1. The school to prison pipeline is very real---my state just locked two judges away who had a cash for kids to prison program that ruined the lives of THOUSANDS. And this is a state that folks here think is blue (it's really, really not, but I digress. These transgressions happen all over the country, regardless of where the state sits on the political spectrum. See dsnodgrass's diaries, for example!)
2. Zero-tolerance policies disproportionately target minority students. This is fact. Especially in Florida, and the DA’s apparent zeal to press charges rather shows that, in my opinion, even if done subconsciously. You can pretend we're post-racial all you damn want. I know it isn't true.
3. We whine that we’re behind in math and science, and then take steps to not get students even remotely interested in it. The US to send people Mars? Hahahagurl bye.
4. The consequence chosen gives a clear message: don’t be curious or else. Again? Us? Returning to space? Hahahahagurl bye.
I was a little disturbed a number felt that we should just accept what happened and that she should just be expelled. That “oh, she can do her GED at community college or an out program” is in anyway acceptable. That no prom. No yearbook. No walking with her friends at graduation, and quite possibly no university is an acceptable consequence for an accidental experiment. Her entire life could possibly be of lesser tier because of this. This is okay with people apparently, because I guess that’s just the America we have to live in.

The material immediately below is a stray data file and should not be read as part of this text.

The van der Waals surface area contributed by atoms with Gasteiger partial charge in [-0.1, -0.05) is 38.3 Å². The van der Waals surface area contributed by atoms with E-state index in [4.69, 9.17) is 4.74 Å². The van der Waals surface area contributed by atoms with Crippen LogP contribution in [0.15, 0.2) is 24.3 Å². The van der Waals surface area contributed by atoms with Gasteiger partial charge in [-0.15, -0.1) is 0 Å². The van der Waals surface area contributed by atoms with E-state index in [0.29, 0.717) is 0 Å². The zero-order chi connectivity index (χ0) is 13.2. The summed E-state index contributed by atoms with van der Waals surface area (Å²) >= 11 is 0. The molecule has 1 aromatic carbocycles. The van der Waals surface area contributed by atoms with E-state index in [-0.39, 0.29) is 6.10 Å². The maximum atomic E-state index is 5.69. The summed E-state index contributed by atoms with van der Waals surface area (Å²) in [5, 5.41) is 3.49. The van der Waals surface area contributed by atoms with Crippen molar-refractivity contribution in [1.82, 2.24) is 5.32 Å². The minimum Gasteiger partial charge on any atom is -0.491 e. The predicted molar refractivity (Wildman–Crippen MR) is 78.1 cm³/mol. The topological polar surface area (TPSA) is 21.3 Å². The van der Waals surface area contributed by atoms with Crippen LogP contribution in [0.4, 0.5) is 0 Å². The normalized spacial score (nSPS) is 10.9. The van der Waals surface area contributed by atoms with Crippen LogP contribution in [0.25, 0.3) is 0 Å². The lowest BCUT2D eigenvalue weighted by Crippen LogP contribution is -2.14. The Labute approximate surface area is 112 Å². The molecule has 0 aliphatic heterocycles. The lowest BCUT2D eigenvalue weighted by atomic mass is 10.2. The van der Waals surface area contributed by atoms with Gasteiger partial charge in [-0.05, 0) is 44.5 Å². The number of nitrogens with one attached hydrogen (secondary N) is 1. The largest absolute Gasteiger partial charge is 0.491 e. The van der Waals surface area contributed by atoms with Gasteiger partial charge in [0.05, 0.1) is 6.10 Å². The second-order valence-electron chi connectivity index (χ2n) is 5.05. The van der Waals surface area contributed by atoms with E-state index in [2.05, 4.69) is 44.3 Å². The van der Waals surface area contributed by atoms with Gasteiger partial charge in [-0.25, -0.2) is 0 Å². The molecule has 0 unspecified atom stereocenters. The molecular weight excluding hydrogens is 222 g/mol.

A consequence that an entity that cared about science would levy seems to be, well, an obvious detention (this is America after all and we have to be punitive) followed up by a research paper answering the following: What reaction occurred? Why did it happen? How did it happen? Explain in detail. This seems more than fair, and would aid a smart teenager a great deal. Instead, they threw the book at her and said “oh the fuck well. Good luck in life!” I reject that in its entirety and frankly, we all should.
Now there’s been some progress and some of it good. She may not be tried as an adult. She’s got a good lawyer, and they’re busy trying to both drop the charges (or at the very least, get them muted to the point of only a few hours community service, which I suppose is grudgingly fair) and let her return to school. So we did have an effect. A good one.
That doesn’t change the unthinkingness of zero tolerance policies, the fact that a school to prison pipeline exists in several states, especially Florida, and so very many issues in this country that need fixed, especially endemic racism whether conscious or unconscious. I still maintain if she weren't black in Central Florida, this would not be news. Nor does it change the terrible education so many are getting, while we are busy criminalizing garage chemistry and natural curiosity.
Sat May 11, 2013 at 12:09 PM PT: UPDATE:
certain white progressives are predictable. Thanks for being so.